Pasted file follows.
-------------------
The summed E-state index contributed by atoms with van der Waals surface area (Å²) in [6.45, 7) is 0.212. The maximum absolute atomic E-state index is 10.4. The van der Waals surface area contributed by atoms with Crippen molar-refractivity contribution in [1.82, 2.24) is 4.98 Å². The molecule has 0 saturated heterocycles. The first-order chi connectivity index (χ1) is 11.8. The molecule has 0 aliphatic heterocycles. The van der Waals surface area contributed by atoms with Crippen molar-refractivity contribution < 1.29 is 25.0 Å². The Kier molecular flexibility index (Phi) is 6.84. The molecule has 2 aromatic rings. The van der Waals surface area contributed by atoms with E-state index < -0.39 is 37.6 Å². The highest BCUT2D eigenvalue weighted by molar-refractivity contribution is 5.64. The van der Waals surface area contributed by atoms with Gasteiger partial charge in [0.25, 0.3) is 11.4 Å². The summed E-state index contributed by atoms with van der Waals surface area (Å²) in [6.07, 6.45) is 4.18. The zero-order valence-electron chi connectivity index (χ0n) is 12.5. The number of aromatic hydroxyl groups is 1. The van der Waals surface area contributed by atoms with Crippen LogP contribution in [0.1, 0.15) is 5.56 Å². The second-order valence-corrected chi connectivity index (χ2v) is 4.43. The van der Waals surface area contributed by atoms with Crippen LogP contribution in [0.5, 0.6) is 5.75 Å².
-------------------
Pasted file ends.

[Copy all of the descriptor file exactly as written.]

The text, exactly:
The summed E-state index contributed by atoms with van der Waals surface area (Å²) in [6.45, 7) is 0.212. The maximum absolute atomic E-state index is 10.4. The van der Waals surface area contributed by atoms with Crippen molar-refractivity contribution in [1.82, 2.24) is 4.98 Å². The molecule has 0 saturated heterocycles. The first-order chi connectivity index (χ1) is 11.8. The molecule has 0 aliphatic heterocycles. The van der Waals surface area contributed by atoms with Crippen molar-refractivity contribution < 1.29 is 25.0 Å². The Kier molecular flexibility index (Phi) is 6.84. The molecule has 2 aromatic rings. The van der Waals surface area contributed by atoms with E-state index < -0.39 is 37.6 Å². The highest BCUT2D eigenvalue weighted by molar-refractivity contribution is 5.64. The van der Waals surface area contributed by atoms with Gasteiger partial charge in [0.25, 0.3) is 11.4 Å². The summed E-state index contributed by atoms with van der Waals surface area (Å²) in [6.07, 6.45) is 4.18. The zero-order valence-electron chi connectivity index (χ0n) is 12.5. The number of aromatic hydroxyl groups is 1. The van der Waals surface area contributed by atoms with Crippen LogP contribution in [0.1, 0.15) is 5.56 Å². The second-order valence-corrected chi connectivity index (χ2v) is 4.43. The van der Waals surface area contributed by atoms with Crippen LogP contribution in [0.5, 0.6) is 5.75 Å².